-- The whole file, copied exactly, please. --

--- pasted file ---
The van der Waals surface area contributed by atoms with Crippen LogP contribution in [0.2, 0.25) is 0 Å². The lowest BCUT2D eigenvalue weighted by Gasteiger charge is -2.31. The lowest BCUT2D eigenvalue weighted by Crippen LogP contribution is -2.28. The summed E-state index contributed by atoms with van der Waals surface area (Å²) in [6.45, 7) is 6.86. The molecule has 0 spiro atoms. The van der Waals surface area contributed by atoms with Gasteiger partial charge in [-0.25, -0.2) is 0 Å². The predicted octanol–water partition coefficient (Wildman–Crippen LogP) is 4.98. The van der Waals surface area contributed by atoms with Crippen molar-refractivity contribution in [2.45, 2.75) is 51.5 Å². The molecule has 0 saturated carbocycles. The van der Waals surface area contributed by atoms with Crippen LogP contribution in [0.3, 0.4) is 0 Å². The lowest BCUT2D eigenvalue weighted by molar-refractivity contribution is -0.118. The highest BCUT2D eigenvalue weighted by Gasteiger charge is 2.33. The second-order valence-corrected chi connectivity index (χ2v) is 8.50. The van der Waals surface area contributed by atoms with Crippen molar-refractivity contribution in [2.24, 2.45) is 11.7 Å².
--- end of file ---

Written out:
The van der Waals surface area contributed by atoms with Crippen LogP contribution in [0.2, 0.25) is 0 Å². The lowest BCUT2D eigenvalue weighted by Gasteiger charge is -2.31. The lowest BCUT2D eigenvalue weighted by Crippen LogP contribution is -2.28. The summed E-state index contributed by atoms with van der Waals surface area (Å²) in [6.45, 7) is 6.86. The molecule has 0 spiro atoms. The van der Waals surface area contributed by atoms with Gasteiger partial charge in [-0.25, -0.2) is 0 Å². The predicted octanol–water partition coefficient (Wildman–Crippen LogP) is 4.98. The van der Waals surface area contributed by atoms with Crippen molar-refractivity contribution in [2.45, 2.75) is 51.5 Å². The molecule has 0 saturated carbocycles. The van der Waals surface area contributed by atoms with Crippen LogP contribution in [0.3, 0.4) is 0 Å². The lowest BCUT2D eigenvalue weighted by molar-refractivity contribution is -0.118. The highest BCUT2D eigenvalue weighted by Gasteiger charge is 2.33. The second-order valence-corrected chi connectivity index (χ2v) is 8.50. The van der Waals surface area contributed by atoms with Crippen molar-refractivity contribution in [2.24, 2.45) is 11.7 Å².